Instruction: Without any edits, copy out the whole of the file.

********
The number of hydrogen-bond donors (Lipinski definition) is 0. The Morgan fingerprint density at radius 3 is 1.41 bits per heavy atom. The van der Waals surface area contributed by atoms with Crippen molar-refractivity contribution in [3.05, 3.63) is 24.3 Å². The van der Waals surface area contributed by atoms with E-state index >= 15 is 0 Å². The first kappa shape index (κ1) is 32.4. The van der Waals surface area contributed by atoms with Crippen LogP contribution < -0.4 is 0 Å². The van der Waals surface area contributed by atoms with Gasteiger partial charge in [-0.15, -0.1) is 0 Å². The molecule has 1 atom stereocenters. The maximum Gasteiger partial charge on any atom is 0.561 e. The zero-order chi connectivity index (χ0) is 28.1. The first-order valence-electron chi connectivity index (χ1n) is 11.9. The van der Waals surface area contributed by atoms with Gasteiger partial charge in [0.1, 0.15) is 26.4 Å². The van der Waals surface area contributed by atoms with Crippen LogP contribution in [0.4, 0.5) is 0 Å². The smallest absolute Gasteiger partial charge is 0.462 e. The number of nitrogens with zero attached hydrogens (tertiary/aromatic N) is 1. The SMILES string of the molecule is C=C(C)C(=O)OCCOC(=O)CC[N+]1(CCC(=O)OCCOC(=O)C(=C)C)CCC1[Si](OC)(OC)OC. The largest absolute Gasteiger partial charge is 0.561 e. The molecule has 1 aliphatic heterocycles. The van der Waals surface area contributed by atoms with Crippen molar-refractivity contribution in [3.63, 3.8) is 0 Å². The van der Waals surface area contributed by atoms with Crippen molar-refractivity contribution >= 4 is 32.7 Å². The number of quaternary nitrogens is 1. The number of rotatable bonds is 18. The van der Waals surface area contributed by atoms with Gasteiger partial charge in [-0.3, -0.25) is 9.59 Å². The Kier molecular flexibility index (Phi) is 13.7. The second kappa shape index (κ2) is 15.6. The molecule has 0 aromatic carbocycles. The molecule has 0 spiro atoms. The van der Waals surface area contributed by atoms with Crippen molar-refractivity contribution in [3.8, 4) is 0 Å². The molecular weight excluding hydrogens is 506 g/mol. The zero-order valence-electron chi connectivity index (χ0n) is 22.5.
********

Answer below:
The number of hydrogen-bond donors (Lipinski definition) is 0. The Morgan fingerprint density at radius 3 is 1.41 bits per heavy atom. The van der Waals surface area contributed by atoms with Crippen molar-refractivity contribution in [3.05, 3.63) is 24.3 Å². The van der Waals surface area contributed by atoms with E-state index >= 15 is 0 Å². The first kappa shape index (κ1) is 32.4. The van der Waals surface area contributed by atoms with Crippen LogP contribution < -0.4 is 0 Å². The van der Waals surface area contributed by atoms with Gasteiger partial charge in [-0.15, -0.1) is 0 Å². The molecule has 1 atom stereocenters. The maximum Gasteiger partial charge on any atom is 0.561 e. The zero-order chi connectivity index (χ0) is 28.1. The first-order valence-electron chi connectivity index (χ1n) is 11.9. The van der Waals surface area contributed by atoms with Gasteiger partial charge in [0.1, 0.15) is 26.4 Å². The van der Waals surface area contributed by atoms with Crippen LogP contribution in [0.4, 0.5) is 0 Å². The smallest absolute Gasteiger partial charge is 0.462 e. The number of nitrogens with zero attached hydrogens (tertiary/aromatic N) is 1. The SMILES string of the molecule is C=C(C)C(=O)OCCOC(=O)CC[N+]1(CCC(=O)OCCOC(=O)C(=C)C)CCC1[Si](OC)(OC)OC. The largest absolute Gasteiger partial charge is 0.561 e. The molecule has 1 aliphatic heterocycles. The van der Waals surface area contributed by atoms with Crippen molar-refractivity contribution in [3.63, 3.8) is 0 Å². The van der Waals surface area contributed by atoms with Crippen molar-refractivity contribution >= 4 is 32.7 Å². The number of quaternary nitrogens is 1. The number of rotatable bonds is 18. The van der Waals surface area contributed by atoms with Gasteiger partial charge in [-0.3, -0.25) is 9.59 Å². The Kier molecular flexibility index (Phi) is 13.7. The second kappa shape index (κ2) is 15.6. The molecule has 0 aromatic carbocycles. The molecule has 0 spiro atoms. The van der Waals surface area contributed by atoms with Crippen molar-refractivity contribution in [3.8, 4) is 0 Å². The molecular weight excluding hydrogens is 506 g/mol. The zero-order valence-electron chi connectivity index (χ0n) is 22.5.